Instead, the opposite has happened.  The abortion-driven anger dumped on Catholic beliefs, leaders and the Church at large since Nov. 7 would make the Know-Nothing bigots of the last century proud.  We’ve seen it from members of Congress, the news media, the abortion industry, and sad, deluded people stuck in their rage like the man quoted at the beginning of these remarks.

Here’s the moral of the story:  Catholic witness has a cost.  When we’re willing to pay it, we prove who we are as disciples—and the nation benefits.  When we’re not, life’s a lot more comfortable.  But that was never the point of the Gospel.

This article is courtesy of the Denver Catholic Register.


TOPICS: Catholic; Current Events; Moral Issues; Theology
KEYWORDS: catholic; catholiclist; healthcare; moralabsolutes; obamacare; prolife
**These concerns are serious; they demand our reflection.**

Abortion IS the main concern here!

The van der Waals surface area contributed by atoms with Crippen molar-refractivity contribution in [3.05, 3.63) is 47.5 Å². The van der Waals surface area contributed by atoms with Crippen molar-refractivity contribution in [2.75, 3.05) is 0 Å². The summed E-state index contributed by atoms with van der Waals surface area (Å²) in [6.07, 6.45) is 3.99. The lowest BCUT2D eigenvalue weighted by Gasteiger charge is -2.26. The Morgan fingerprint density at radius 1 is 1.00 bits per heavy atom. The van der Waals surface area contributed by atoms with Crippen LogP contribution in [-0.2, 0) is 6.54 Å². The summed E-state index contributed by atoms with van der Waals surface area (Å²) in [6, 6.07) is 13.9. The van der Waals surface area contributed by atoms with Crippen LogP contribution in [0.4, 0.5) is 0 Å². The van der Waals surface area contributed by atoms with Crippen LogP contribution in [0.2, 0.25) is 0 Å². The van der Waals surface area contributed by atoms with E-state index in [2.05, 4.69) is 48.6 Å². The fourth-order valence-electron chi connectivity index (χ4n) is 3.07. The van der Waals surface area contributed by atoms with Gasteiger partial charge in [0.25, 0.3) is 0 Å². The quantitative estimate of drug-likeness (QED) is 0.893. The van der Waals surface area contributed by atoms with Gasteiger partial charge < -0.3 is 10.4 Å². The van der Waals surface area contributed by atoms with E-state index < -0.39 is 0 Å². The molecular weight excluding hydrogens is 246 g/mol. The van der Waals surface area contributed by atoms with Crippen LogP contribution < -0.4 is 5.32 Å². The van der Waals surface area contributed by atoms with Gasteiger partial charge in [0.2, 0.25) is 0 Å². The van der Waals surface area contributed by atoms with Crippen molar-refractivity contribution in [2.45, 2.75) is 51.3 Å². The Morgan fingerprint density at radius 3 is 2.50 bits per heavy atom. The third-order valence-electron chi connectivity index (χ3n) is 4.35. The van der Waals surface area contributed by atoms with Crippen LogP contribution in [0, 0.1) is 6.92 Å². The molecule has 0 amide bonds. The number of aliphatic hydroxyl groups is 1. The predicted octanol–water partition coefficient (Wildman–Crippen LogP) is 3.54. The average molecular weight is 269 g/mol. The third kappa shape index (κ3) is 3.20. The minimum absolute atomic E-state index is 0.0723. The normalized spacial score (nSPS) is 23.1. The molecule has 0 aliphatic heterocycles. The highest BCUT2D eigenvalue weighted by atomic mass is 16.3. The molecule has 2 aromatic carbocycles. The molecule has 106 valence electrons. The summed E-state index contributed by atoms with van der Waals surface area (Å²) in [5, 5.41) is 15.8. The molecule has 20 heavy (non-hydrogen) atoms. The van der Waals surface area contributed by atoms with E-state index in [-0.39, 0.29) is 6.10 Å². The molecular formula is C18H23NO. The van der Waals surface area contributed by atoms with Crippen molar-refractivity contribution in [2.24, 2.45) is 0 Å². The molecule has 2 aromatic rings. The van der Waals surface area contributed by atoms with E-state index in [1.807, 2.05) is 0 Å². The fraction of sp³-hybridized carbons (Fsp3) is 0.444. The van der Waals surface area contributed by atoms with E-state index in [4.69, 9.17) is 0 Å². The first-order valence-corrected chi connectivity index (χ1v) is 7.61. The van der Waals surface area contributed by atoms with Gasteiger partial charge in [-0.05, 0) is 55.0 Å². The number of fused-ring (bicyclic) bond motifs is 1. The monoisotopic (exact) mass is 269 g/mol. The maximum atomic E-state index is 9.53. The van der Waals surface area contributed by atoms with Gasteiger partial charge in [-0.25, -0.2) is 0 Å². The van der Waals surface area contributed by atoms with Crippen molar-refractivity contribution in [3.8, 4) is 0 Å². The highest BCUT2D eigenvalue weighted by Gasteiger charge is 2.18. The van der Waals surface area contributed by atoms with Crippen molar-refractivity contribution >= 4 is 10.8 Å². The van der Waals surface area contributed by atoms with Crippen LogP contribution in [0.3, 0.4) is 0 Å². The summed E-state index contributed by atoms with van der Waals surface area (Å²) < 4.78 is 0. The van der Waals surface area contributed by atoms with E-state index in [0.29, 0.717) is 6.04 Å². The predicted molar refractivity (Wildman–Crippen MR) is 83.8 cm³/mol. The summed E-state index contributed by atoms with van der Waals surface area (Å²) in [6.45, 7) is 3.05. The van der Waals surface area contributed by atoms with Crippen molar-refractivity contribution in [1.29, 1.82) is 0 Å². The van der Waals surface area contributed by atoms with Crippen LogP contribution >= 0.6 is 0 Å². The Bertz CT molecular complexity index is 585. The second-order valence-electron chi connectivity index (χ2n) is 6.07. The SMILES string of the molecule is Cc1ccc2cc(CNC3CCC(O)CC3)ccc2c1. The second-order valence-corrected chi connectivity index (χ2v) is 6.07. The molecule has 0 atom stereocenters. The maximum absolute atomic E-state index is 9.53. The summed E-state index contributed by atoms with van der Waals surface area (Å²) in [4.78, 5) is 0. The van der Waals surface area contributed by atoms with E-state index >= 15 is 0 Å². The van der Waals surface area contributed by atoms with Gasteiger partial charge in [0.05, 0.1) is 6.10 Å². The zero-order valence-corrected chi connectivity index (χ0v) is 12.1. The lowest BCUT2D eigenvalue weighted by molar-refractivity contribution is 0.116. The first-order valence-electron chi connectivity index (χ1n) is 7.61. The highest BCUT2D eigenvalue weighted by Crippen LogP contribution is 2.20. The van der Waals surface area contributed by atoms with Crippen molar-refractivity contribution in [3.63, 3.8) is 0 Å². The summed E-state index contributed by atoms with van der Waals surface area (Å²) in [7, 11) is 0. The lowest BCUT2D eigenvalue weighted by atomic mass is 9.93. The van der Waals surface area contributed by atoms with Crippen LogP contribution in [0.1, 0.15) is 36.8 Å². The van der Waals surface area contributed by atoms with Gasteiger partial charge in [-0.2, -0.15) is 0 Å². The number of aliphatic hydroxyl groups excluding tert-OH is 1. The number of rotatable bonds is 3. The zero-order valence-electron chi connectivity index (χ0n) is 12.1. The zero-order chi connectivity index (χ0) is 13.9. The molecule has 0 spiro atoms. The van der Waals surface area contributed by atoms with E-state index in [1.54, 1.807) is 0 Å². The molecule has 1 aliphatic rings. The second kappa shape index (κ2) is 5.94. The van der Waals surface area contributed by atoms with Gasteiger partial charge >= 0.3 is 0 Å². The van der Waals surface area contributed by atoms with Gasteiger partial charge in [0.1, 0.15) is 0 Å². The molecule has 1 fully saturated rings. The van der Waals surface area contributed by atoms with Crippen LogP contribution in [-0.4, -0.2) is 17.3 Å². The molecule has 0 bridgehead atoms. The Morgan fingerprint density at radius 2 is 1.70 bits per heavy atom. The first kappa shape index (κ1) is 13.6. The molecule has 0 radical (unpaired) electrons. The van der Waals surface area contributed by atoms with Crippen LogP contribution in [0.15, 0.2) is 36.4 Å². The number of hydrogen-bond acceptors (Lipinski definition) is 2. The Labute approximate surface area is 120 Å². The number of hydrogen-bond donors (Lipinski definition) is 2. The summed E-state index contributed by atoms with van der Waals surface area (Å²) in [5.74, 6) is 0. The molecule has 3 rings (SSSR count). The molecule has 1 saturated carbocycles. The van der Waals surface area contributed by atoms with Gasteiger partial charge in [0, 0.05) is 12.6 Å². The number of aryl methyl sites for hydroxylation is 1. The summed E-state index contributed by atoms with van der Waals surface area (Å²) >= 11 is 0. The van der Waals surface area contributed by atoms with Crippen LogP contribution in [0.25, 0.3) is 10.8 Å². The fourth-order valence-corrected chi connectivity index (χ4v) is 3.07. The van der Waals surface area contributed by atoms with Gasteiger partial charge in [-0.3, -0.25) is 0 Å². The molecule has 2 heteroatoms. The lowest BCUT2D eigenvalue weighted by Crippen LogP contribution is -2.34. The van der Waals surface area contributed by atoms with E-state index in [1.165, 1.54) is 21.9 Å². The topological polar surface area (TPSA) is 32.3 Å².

1 posted on 11/18/2009 10:28:23 PM PST by Salvation
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To: nickcarraway; Lady In Blue; NYer; ELS; Pyro7480; livius; Catholicguy; RobbyS; markomalley; ...

**Here’s the moral of the story: Catholic witness has a cost. When we’re willing to pay it, we prove who we are as disciples—and the nation benefits. When we’re not, life’s a lot more comfortable. But that was never the point of the Gospel.**

Well said, Archbishop Chaput!


2 posted on 11/18/2009 10:30:23 PM PST by Salvation ("With God all things are possible." Matthew 19:26)
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To: Salvation

:-)


3 posted on 11/18/2009 10:33:34 PM PST by rbosque (10 year Freeper!)
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To: Salvation

I am changing my church because of my leftist priest who has politicized Mass.


4 posted on 11/18/2009 10:50:21 PM PST by sageb1 (This is the Final Crusade, There are only two sides. Pick one.)
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To: Salvation